Grove Press is a hardcover and paperback imprint of Grove Atlantic, Inc. Grove Press was founded on Grove Street in New York’s Greenwich Village in 1947. But its true beginning came in 1951 when twenty-eight-year-old Barney Rossett, Jr. bought the company and turned it into one of the most influential publishers of the 1950s, 60s, and 70s. From the outset, Rossett took chances: Grove published many of the Beats including William S. Burroughs, Jack Kerouac, and Allen Ginsberg. In addition, Grove Press became the preeminent publisher of twentieth-century drama in America, publishing the work of Samuel Beckett (Nobel Prize for Literature 1969), Bertold Brecht, Eugene Ionesco, David Mamet (Pulitzer Prize for Drama 1984), Harold Pinter (Nobel Prize for Literature 2005), Tom Stoppard, and many more. The press also introduced to American audiences the work of international authors such as Jorge Luis Borges, Mikhail Bulgakov, Marguerite Duras, Jean Genet, Pablo Neruda, Octavio Paz (Nobel Prize for Literature 1990), Kenzaburo Oe (Nobel Prize for Literature 1994), Elfriede Jelinek (Nobel Prize for Literature 2004), Alain Robbe-Grillet, and Juan Rulfo. In the late 1950s and early 1960s, Barney Rossett challenged the obscenity laws by publishing D. H. Lawrence’s Lady Chatterley’s Lover and then Henry Miller’s Tropic of Cancer. His landmark court victories changed the American cultural landscape. Grove Press went on to publish literary erotic classics like The Story of O and ground-breaking gay fiction like John Rechy’s City of Night, as well as the works of the Marquis de Sade. On the political front, Grove Press published classics that include Franz Fanon’s The Wretched of the Earth, The Autobiography of Malcolm X, and Che Guevara’s The Bolivian Diary, among many other titles. In 1986, Barney Rosset sold the company and the press became part of Grove Weidenfeld. In 1993 that company was merged with Atlantic Monthly Press to form Grove Atlantic, Inc.

Since 1993, Grove Press has been both a hardcover and paperback imprint of Grove Atlantic publishing fiction, drama, poetry, literature in translation, and general nonfiction. Authors and titles include Jon Lee Anderson’s Che Guevara: A Revolutionary Life, Robert Olen Butler’s A Good Scent from a Strange Mountain (Pulitzer Prize for Literature 1993), Kiran Desai’s Inheritance of Loss (Man Booker Prize 2006), Richard Flanagan’s Gould’s Book of Fish (Commonwealth Prize 2002), Ismail Kadare’s The Siege, Jerzy Kosinski’s Steps (National Book Award 1969), Jacqueline Susann’s Valley of the Dolls, Nick McDonell’s Twelve, Catherine Millet’s The Sexual Life of Catherine M., Pascal Mercier’s Night Train to Lisbon, Kay Ryan (Poet Laureate of the United States 2008/9) as well as Antonio Lobo Antunes, Will Self, Barry Hannah, Terry Southern, and many others.

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Barry Hannah Long, Last, Happy
Long, Last, Happy

“Barry Hannah is the best fiction writer to appear in the South since Flannery O’Connor.”
Larry Mcmurtry

“Barry Hannah is an original, and one of the most consistently exciting writers of the post-Faulkner generation.”
William Styron, Salon

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Malaria Dreams By Stuart Stevens

Feeding Frenzy By Stuart Stevens
Night Train to Turkistan is one of the best of the [travel] genre yet to appear. . . . Stevens has a bright, nearly whimsical sensibility that can take inconvenience or discomfort and turn it into something to be enjoyed. . . . Stevens has a fine, as yet unjaundiced eye for the sudden, unexpected revelation that comes over the traveler. . . . With this book, Stevens has lived up to his own high expectations.” —Outside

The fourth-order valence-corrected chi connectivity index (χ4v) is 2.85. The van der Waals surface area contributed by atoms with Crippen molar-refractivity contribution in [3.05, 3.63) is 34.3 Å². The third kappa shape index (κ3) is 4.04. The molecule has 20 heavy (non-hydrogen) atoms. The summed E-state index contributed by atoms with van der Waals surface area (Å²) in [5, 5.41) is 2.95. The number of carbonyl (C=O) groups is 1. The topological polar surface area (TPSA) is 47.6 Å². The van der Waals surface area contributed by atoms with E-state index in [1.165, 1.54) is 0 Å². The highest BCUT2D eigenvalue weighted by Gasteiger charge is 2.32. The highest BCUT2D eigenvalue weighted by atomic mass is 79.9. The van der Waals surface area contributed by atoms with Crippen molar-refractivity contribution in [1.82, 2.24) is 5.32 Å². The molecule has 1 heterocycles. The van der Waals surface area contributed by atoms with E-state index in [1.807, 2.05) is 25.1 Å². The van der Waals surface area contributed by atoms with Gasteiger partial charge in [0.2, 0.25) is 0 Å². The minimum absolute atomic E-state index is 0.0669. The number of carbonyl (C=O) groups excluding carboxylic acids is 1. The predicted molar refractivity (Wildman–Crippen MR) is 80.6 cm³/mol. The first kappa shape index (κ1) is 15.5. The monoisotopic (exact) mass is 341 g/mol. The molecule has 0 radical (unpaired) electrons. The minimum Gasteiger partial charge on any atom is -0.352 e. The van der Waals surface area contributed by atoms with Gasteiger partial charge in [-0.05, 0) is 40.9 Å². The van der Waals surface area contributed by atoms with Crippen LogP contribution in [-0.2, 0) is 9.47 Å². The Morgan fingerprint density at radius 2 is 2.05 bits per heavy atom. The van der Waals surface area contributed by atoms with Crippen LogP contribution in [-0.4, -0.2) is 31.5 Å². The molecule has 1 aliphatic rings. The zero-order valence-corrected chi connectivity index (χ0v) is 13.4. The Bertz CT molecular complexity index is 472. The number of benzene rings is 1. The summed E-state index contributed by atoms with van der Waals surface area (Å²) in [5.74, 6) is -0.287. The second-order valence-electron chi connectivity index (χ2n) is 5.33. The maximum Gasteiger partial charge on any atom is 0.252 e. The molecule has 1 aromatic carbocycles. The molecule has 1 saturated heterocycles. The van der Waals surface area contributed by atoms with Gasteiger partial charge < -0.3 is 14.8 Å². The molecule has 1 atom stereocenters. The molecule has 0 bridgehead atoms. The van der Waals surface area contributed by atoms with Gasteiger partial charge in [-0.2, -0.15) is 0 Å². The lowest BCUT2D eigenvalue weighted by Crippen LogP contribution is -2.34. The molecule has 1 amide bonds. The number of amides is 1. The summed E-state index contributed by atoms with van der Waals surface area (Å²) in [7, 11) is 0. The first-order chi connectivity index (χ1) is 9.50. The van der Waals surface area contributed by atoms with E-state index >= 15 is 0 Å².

Night Train to Turkistan
Modern Adventures Along China's Ancient Silk Road
By Stuart Stevens
Atlantic Monthly Press
978-0-87113-190-4 • $13.00 • Paperback • May 1988
Travel Literature
“From the beginning, it was a silly idea.  This, of course, I liked.”

So begins Night Train to Turkistan, Stuart Stevens’s irreverent, irresistible Chinese travel tale.  In the late fall of 1986, Stevens, a young political consultant and writer, invited three friends to join him on an unlikely 5,000-mile quest along China’s Ancient Silk Road.  Their goal was to retrace the steps of a famous journey made in 1936 by Peter Fleming, an eccentric British writer/traveler, who, like his brother Ian Fleming, had a flair for exceptional adventures.

Stevens’s choice of companions is more amusing than useful—a triathlete and closet good ole boy, a kung fu expert from Yale, and a six-foot-tall female rower in Lycra stretch gear.  Only one of them—Mark Salzman, author of the acclaimed Iron & Silk—had ever been to China before and Salzman is profoundly unsure of he likes being back.  Together this improbable foursome sets out from Beijing determined to follow Fleming’s route on the Silk Road to Kashgar, the fabled capital of Chinese Turkistan (or Tartary as it has been known for centuries) is one of the wildest, least populated regions on earth, dominated by the fierce Takla Makan desert, a name which translates into “you go in, but you do not come out.”

In the unbelievable cold of a Chinese winter, Stevens & Co. rumble across China in trains, donkey carts, bicycles, and some of the more memorable buses in recent literature.  Often trapped in monolithic Russian-built hotels, they battle, bluff, and plead their way through the mazes of Chinese bureaucracy, surviving on such delicacies as lamb fat and cold noodles.

Crammed with unforgettable characters and unforgettably funny scenes, Night Train to Turkistan is a rare, high-spirited romp across a country where travelers are greeted with “Comrades, we welcome you to your journey.  Please do not spit everywhere . . .”

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